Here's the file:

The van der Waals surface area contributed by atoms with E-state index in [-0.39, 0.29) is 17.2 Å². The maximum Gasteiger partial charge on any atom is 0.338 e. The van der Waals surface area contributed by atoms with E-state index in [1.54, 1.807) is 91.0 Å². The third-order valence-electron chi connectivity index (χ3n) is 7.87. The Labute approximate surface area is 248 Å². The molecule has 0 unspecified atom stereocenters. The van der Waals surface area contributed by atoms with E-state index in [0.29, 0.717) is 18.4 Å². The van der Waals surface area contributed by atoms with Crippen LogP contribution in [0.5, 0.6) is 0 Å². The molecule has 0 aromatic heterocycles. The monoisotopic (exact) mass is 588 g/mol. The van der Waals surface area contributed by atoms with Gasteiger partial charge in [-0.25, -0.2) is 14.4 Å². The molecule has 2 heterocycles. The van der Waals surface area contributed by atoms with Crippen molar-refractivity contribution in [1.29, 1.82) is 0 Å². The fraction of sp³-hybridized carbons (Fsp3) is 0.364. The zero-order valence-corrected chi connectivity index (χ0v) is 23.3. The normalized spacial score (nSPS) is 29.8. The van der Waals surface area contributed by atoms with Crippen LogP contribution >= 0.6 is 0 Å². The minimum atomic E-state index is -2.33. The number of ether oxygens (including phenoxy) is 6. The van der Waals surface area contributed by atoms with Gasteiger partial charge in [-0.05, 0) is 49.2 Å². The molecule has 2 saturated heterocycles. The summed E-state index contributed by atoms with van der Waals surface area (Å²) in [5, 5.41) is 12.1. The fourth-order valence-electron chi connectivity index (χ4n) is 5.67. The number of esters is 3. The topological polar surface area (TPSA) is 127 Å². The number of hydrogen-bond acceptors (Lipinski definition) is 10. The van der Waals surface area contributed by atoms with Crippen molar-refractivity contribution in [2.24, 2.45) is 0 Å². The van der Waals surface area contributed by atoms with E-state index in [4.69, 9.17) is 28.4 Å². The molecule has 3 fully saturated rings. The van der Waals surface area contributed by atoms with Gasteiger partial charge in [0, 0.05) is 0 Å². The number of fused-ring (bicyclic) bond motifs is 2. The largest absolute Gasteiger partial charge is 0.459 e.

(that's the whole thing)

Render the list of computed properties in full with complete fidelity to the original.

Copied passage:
The van der Waals surface area contributed by atoms with E-state index in [-0.39, 0.29) is 17.2 Å². The maximum Gasteiger partial charge on any atom is 0.338 e. The van der Waals surface area contributed by atoms with E-state index in [1.54, 1.807) is 91.0 Å². The third-order valence-electron chi connectivity index (χ3n) is 7.87. The Labute approximate surface area is 248 Å². The molecule has 0 unspecified atom stereocenters. The van der Waals surface area contributed by atoms with E-state index in [0.29, 0.717) is 18.4 Å². The van der Waals surface area contributed by atoms with Crippen LogP contribution in [0.5, 0.6) is 0 Å². The molecule has 0 aromatic heterocycles. The monoisotopic (exact) mass is 588 g/mol. The van der Waals surface area contributed by atoms with Gasteiger partial charge in [-0.25, -0.2) is 14.4 Å². The molecule has 2 heterocycles. The van der Waals surface area contributed by atoms with Crippen molar-refractivity contribution in [1.29, 1.82) is 0 Å². The fraction of sp³-hybridized carbons (Fsp3) is 0.364. The zero-order valence-corrected chi connectivity index (χ0v) is 23.3. The normalized spacial score (nSPS) is 29.8. The van der Waals surface area contributed by atoms with Crippen LogP contribution >= 0.6 is 0 Å². The minimum atomic E-state index is -2.33. The number of ether oxygens (including phenoxy) is 6. The van der Waals surface area contributed by atoms with Gasteiger partial charge in [-0.05, 0) is 49.2 Å². The molecule has 2 saturated heterocycles. The summed E-state index contributed by atoms with van der Waals surface area (Å²) in [5, 5.41) is 12.1. The fourth-order valence-electron chi connectivity index (χ4n) is 5.67. The number of esters is 3. The topological polar surface area (TPSA) is 127 Å². The number of hydrogen-bond acceptors (Lipinski definition) is 10. The van der Waals surface area contributed by atoms with Crippen molar-refractivity contribution in [2.24, 2.45) is 0 Å². The van der Waals surface area contributed by atoms with E-state index in [4.69, 9.17) is 28.4 Å². The molecule has 3 fully saturated rings. The van der Waals surface area contributed by atoms with Gasteiger partial charge in [0, 0.05) is 0 Å². The number of fused-ring (bicyclic) bond motifs is 2. The largest absolute Gasteiger partial charge is 0.459 e.